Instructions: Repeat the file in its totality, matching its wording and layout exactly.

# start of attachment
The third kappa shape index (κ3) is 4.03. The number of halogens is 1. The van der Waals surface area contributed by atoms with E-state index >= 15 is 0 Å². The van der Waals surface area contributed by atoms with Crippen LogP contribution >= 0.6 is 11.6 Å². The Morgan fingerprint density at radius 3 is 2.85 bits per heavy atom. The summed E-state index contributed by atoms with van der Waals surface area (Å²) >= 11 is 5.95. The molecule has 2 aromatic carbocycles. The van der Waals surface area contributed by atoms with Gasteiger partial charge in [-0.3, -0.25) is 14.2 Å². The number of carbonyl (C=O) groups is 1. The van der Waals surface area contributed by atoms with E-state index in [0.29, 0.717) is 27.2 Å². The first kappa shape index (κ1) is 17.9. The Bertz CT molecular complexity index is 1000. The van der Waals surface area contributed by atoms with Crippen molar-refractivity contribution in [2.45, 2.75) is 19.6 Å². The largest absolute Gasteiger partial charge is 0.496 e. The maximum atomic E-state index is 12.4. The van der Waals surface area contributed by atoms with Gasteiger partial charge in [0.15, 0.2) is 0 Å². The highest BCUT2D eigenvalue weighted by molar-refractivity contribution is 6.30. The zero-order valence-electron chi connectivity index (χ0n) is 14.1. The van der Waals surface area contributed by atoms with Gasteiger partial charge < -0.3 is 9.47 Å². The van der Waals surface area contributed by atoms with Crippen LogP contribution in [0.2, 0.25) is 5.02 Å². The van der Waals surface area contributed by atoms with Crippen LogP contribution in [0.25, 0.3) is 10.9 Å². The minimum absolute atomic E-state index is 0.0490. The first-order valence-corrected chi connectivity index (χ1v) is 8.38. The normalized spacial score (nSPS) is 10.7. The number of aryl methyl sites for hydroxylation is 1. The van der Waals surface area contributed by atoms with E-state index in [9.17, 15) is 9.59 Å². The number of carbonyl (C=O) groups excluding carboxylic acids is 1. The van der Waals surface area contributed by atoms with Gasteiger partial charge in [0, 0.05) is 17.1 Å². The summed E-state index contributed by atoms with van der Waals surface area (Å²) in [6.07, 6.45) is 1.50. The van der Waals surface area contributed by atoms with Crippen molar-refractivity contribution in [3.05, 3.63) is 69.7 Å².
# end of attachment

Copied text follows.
The third kappa shape index (κ3) is 4.03. The number of halogens is 1. The van der Waals surface area contributed by atoms with E-state index >= 15 is 0 Å². The van der Waals surface area contributed by atoms with Crippen LogP contribution >= 0.6 is 11.6 Å². The Morgan fingerprint density at radius 3 is 2.85 bits per heavy atom. The summed E-state index contributed by atoms with van der Waals surface area (Å²) >= 11 is 5.95. The molecule has 2 aromatic carbocycles. The van der Waals surface area contributed by atoms with Gasteiger partial charge in [-0.3, -0.25) is 14.2 Å². The number of carbonyl (C=O) groups is 1. The van der Waals surface area contributed by atoms with E-state index in [0.29, 0.717) is 27.2 Å². The first kappa shape index (κ1) is 17.9. The Bertz CT molecular complexity index is 1000. The van der Waals surface area contributed by atoms with Crippen molar-refractivity contribution in [2.45, 2.75) is 19.6 Å². The largest absolute Gasteiger partial charge is 0.496 e. The maximum atomic E-state index is 12.4. The van der Waals surface area contributed by atoms with Gasteiger partial charge in [0.15, 0.2) is 0 Å². The highest BCUT2D eigenvalue weighted by molar-refractivity contribution is 6.30. The zero-order valence-electron chi connectivity index (χ0n) is 14.1. The van der Waals surface area contributed by atoms with Gasteiger partial charge < -0.3 is 9.47 Å². The van der Waals surface area contributed by atoms with Crippen LogP contribution in [0.2, 0.25) is 5.02 Å². The van der Waals surface area contributed by atoms with Crippen LogP contribution in [0.25, 0.3) is 10.9 Å². The minimum absolute atomic E-state index is 0.0490. The first-order valence-corrected chi connectivity index (χ1v) is 8.38. The normalized spacial score (nSPS) is 10.7. The number of aryl methyl sites for hydroxylation is 1. The van der Waals surface area contributed by atoms with E-state index in [9.17, 15) is 9.59 Å². The number of carbonyl (C=O) groups excluding carboxylic acids is 1. The van der Waals surface area contributed by atoms with Gasteiger partial charge in [0, 0.05) is 17.1 Å². The summed E-state index contributed by atoms with van der Waals surface area (Å²) in [6.07, 6.45) is 1.50. The van der Waals surface area contributed by atoms with Crippen molar-refractivity contribution in [3.05, 3.63) is 69.7 Å².